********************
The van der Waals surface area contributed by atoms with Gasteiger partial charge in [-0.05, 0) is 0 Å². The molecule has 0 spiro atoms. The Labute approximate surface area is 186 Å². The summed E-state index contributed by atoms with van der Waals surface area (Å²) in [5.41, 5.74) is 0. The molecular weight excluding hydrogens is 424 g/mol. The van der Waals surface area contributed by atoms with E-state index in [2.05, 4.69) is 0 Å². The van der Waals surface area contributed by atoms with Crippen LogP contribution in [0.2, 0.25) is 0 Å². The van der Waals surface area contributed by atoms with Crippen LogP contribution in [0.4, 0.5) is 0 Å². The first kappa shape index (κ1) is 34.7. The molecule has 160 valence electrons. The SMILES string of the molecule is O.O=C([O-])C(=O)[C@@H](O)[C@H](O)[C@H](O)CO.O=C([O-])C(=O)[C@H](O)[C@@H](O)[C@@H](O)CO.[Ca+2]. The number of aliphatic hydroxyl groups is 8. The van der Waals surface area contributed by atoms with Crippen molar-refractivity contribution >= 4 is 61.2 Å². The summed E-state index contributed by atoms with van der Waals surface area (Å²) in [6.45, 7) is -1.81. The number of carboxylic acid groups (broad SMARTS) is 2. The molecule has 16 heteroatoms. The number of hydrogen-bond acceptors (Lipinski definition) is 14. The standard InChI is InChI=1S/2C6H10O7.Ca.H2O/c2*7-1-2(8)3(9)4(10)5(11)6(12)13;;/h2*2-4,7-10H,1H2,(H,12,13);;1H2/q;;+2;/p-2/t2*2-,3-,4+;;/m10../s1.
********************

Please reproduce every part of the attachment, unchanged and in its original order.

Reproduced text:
The van der Waals surface area contributed by atoms with Gasteiger partial charge in [-0.05, 0) is 0 Å². The molecule has 0 spiro atoms. The Labute approximate surface area is 186 Å². The summed E-state index contributed by atoms with van der Waals surface area (Å²) in [5.41, 5.74) is 0. The molecular weight excluding hydrogens is 424 g/mol. The van der Waals surface area contributed by atoms with E-state index in [2.05, 4.69) is 0 Å². The van der Waals surface area contributed by atoms with Crippen LogP contribution in [0.2, 0.25) is 0 Å². The van der Waals surface area contributed by atoms with Crippen LogP contribution in [0.4, 0.5) is 0 Å². The first kappa shape index (κ1) is 34.7. The molecule has 160 valence electrons. The SMILES string of the molecule is O.O=C([O-])C(=O)[C@@H](O)[C@H](O)[C@H](O)CO.O=C([O-])C(=O)[C@H](O)[C@@H](O)[C@@H](O)CO.[Ca+2]. The number of aliphatic hydroxyl groups is 8. The van der Waals surface area contributed by atoms with Crippen molar-refractivity contribution >= 4 is 61.2 Å². The summed E-state index contributed by atoms with van der Waals surface area (Å²) in [6.45, 7) is -1.81. The number of carboxylic acid groups (broad SMARTS) is 2. The molecule has 16 heteroatoms. The number of hydrogen-bond acceptors (Lipinski definition) is 14. The standard InChI is InChI=1S/2C6H10O7.Ca.H2O/c2*7-1-2(8)3(9)4(10)5(11)6(12)13;;/h2*2-4,7-10H,1H2,(H,12,13);;1H2/q;;+2;/p-2/t2*2-,3-,4+;;/m10../s1.